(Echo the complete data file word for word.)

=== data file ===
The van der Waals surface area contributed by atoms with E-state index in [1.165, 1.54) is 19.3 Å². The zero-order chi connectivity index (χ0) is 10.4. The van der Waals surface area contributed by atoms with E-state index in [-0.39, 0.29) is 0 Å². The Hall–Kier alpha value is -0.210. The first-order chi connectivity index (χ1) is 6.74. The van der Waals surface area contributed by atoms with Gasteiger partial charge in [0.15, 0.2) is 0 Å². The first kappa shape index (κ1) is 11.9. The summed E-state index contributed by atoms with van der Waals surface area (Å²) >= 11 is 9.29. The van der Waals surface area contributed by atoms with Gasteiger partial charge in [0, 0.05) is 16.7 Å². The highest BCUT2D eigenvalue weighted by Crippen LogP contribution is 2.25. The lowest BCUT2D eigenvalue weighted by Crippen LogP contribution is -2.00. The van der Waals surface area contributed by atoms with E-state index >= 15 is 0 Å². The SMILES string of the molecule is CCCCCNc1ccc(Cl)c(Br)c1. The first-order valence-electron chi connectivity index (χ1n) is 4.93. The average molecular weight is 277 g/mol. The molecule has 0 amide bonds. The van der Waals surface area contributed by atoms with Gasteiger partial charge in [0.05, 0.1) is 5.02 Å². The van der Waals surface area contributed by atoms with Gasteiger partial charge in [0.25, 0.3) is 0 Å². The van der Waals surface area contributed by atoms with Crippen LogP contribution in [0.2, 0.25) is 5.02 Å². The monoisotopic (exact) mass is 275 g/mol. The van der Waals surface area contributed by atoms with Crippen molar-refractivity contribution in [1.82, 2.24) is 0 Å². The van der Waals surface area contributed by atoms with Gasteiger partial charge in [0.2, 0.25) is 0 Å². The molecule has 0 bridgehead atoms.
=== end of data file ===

The van der Waals surface area contributed by atoms with E-state index in [1.165, 1.54) is 19.3 Å². The zero-order chi connectivity index (χ0) is 10.4. The van der Waals surface area contributed by atoms with E-state index in [-0.39, 0.29) is 0 Å². The Hall–Kier alpha value is -0.210. The first-order chi connectivity index (χ1) is 6.74. The van der Waals surface area contributed by atoms with Gasteiger partial charge in [0.15, 0.2) is 0 Å². The first kappa shape index (κ1) is 11.9. The summed E-state index contributed by atoms with van der Waals surface area (Å²) >= 11 is 9.29. The van der Waals surface area contributed by atoms with Gasteiger partial charge in [0, 0.05) is 16.7 Å². The highest BCUT2D eigenvalue weighted by Crippen LogP contribution is 2.25. The lowest BCUT2D eigenvalue weighted by Crippen LogP contribution is -2.00. The van der Waals surface area contributed by atoms with E-state index >= 15 is 0 Å². The SMILES string of the molecule is CCCCCNc1ccc(Cl)c(Br)c1. The first-order valence-electron chi connectivity index (χ1n) is 4.93. The average molecular weight is 277 g/mol. The molecule has 0 amide bonds. The van der Waals surface area contributed by atoms with Gasteiger partial charge in [0.05, 0.1) is 5.02 Å². The van der Waals surface area contributed by atoms with Gasteiger partial charge in [0.25, 0.3) is 0 Å². The van der Waals surface area contributed by atoms with Crippen LogP contribution in [0.2, 0.25) is 5.02 Å². The monoisotopic (exact) mass is 275 g/mol. The van der Waals surface area contributed by atoms with Crippen molar-refractivity contribution in [1.82, 2.24) is 0 Å². The van der Waals surface area contributed by atoms with Gasteiger partial charge in [0.2, 0.25) is 0 Å². The molecule has 0 bridgehead atoms.